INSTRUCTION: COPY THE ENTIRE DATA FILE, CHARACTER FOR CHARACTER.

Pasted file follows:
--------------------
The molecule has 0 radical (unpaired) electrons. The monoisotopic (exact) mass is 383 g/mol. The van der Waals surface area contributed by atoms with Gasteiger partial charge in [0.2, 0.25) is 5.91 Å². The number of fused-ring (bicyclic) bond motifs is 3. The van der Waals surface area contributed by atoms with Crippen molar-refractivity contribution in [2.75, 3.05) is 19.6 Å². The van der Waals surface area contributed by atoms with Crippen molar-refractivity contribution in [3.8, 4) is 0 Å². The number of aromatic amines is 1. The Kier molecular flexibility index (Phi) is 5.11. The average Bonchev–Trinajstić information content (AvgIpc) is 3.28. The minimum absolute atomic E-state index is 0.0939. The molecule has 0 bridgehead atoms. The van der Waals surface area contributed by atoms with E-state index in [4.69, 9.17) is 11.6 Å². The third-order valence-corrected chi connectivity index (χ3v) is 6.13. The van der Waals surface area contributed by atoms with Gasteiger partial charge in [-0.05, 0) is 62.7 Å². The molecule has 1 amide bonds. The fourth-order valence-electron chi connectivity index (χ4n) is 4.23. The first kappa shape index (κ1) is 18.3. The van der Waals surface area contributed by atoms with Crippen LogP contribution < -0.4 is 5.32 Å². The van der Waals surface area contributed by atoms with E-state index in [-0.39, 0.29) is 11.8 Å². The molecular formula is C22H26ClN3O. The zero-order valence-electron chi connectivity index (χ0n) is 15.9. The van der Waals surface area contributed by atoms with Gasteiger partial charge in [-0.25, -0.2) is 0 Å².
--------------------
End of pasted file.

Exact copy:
The molecule has 0 radical (unpaired) electrons. The monoisotopic (exact) mass is 383 g/mol. The van der Waals surface area contributed by atoms with Gasteiger partial charge in [0.2, 0.25) is 5.91 Å². The number of fused-ring (bicyclic) bond motifs is 3. The van der Waals surface area contributed by atoms with Crippen molar-refractivity contribution in [2.75, 3.05) is 19.6 Å². The van der Waals surface area contributed by atoms with Crippen molar-refractivity contribution in [3.8, 4) is 0 Å². The number of aromatic amines is 1. The Kier molecular flexibility index (Phi) is 5.11. The average Bonchev–Trinajstić information content (AvgIpc) is 3.28. The minimum absolute atomic E-state index is 0.0939. The molecule has 0 bridgehead atoms. The van der Waals surface area contributed by atoms with E-state index in [4.69, 9.17) is 11.6 Å². The third-order valence-corrected chi connectivity index (χ3v) is 6.13. The van der Waals surface area contributed by atoms with Gasteiger partial charge in [-0.05, 0) is 62.7 Å². The molecule has 1 amide bonds. The fourth-order valence-electron chi connectivity index (χ4n) is 4.23. The first kappa shape index (κ1) is 18.3. The van der Waals surface area contributed by atoms with Crippen LogP contribution < -0.4 is 5.32 Å². The van der Waals surface area contributed by atoms with E-state index in [-0.39, 0.29) is 11.8 Å². The molecular formula is C22H26ClN3O. The zero-order valence-electron chi connectivity index (χ0n) is 15.9. The van der Waals surface area contributed by atoms with Gasteiger partial charge in [-0.25, -0.2) is 0 Å².